Sachin Pilot, a Congress Member of Parliament, wrote in the Indian Express:
When talking of reservation in educational institutions, I believe we have to create a situation where no deserving student is denied an opportunity to get educated. Unfortunately we are nowhere close to this ideal situation. In fact what we have is a situation where the demand far exceeds the supply in almost all fields of study, be it medicine, engineering, management or law. Our goal should be to have so many vacancies that reservations become irrelevant. Just think back to the time as late as the early 90s when LPG and phone connections were tough to access because of supply shortages. Once they were available in abundance, the premium (and black market) for them also disappeared. Similarly, having enough number of good institutions that can absorb all those who wish to pursue higher degrees will rid us of the problem of having to ration admissions.
The solution lies in expanding our educational infrastructure starting right from primary school upwards and we ought to do this on a war footing. Why cant we create more Manipals and Punes? Why cant each state in India have two IITs and three IIMs?
Another challenge is in ensuring that only the truly needy make use of these reservation opportunities. If an individual has availed himself of the benefits of reservation and prospered, then his dependents should not be entitled to any reservation privileges. Therefore, even though I belong to the OBC community, it would be improper for my children to be admitted to an institution on grounds other than merit because they would have had all the necessary resources at their disposal to secure their own future. I think the solution lies in finding a middle ground between meritorious students not getting left out and a situation where those who have been neglected for centuries are given the systemic support to realise their dreams and aspirations.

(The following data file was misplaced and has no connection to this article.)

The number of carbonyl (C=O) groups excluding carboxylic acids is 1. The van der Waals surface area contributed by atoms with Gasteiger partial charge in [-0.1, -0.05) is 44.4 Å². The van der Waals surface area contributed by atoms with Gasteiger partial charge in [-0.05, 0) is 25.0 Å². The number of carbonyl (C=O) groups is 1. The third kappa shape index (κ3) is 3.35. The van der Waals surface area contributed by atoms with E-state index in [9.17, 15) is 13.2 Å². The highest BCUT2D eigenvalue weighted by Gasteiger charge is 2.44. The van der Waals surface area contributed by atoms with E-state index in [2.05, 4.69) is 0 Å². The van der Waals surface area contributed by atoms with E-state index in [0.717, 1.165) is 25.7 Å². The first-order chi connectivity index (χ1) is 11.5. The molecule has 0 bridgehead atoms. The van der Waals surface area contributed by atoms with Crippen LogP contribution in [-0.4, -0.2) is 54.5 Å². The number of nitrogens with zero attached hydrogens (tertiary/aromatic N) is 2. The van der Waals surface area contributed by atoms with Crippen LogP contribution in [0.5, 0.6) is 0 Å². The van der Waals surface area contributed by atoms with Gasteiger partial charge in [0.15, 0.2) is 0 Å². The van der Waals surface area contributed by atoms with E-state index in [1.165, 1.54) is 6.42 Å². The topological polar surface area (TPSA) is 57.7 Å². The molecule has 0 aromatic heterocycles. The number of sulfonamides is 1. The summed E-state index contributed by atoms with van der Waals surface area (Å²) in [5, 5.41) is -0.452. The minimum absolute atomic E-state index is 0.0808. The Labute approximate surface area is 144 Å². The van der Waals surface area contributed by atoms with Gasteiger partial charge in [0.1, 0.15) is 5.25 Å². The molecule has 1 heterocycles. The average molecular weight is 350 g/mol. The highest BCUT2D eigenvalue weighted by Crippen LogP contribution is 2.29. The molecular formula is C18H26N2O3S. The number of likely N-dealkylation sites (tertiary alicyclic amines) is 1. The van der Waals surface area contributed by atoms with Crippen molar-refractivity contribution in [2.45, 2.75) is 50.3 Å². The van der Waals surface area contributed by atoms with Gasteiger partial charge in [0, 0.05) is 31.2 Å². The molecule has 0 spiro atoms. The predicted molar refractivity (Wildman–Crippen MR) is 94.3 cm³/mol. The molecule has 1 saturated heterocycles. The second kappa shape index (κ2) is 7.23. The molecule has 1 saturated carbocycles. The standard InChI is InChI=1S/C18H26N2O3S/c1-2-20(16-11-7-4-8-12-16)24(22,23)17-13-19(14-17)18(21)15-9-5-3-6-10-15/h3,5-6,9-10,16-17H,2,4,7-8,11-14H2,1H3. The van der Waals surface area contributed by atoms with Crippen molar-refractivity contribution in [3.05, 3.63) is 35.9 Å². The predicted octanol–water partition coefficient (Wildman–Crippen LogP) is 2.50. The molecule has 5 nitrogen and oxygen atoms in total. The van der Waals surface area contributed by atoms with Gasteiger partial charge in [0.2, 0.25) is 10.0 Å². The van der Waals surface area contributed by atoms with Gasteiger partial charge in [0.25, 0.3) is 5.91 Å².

Pratap Bhanu Mehta resigned from the Knowledge Commission set up by the Prime Minister in protest over the issue. The Indian Express carried his resignation letter in which he wrote:
These measures will not achieve social justice. I am as committed as anyone to two propositions. Every student must be enabled to realise his/her full potential regardless of financial or social circumstances. Achieving this aim requires radical forms of affirmative action. But the numerically mandated quotas your government is proposing are deeply disappointing
As a society we focus on reservations largely because it is a way of avoiding doing the things that really create access. Increasing the supply of good quality institutions at all levels (not to be confused with numerical increases), more robust scholarship and support programmes will go much further than numerically mandated quotas. When you assumed office, you had sketched out a vision of combining economic reform with social justice. Increased public investment is going to be central to creating access opportunities. It would be presumptuous for me to suggest where this increased public investment is going to come from, but there are ample possibilities: for instance, earmarking proceeds from genuine disinvestment for education will do far more for access than quotas. We are not doing enough to genuinely empower marginalised groups, but are offering condescending palliatives like quotas as substitute. All the measures currently under discussion are to defuse the agitation, not to lay the foundations for a vibrant education system. If I may borrow a phrase of Tom Paines, we pity the plumage, but forget the dying bird.
Tomorrow: My Views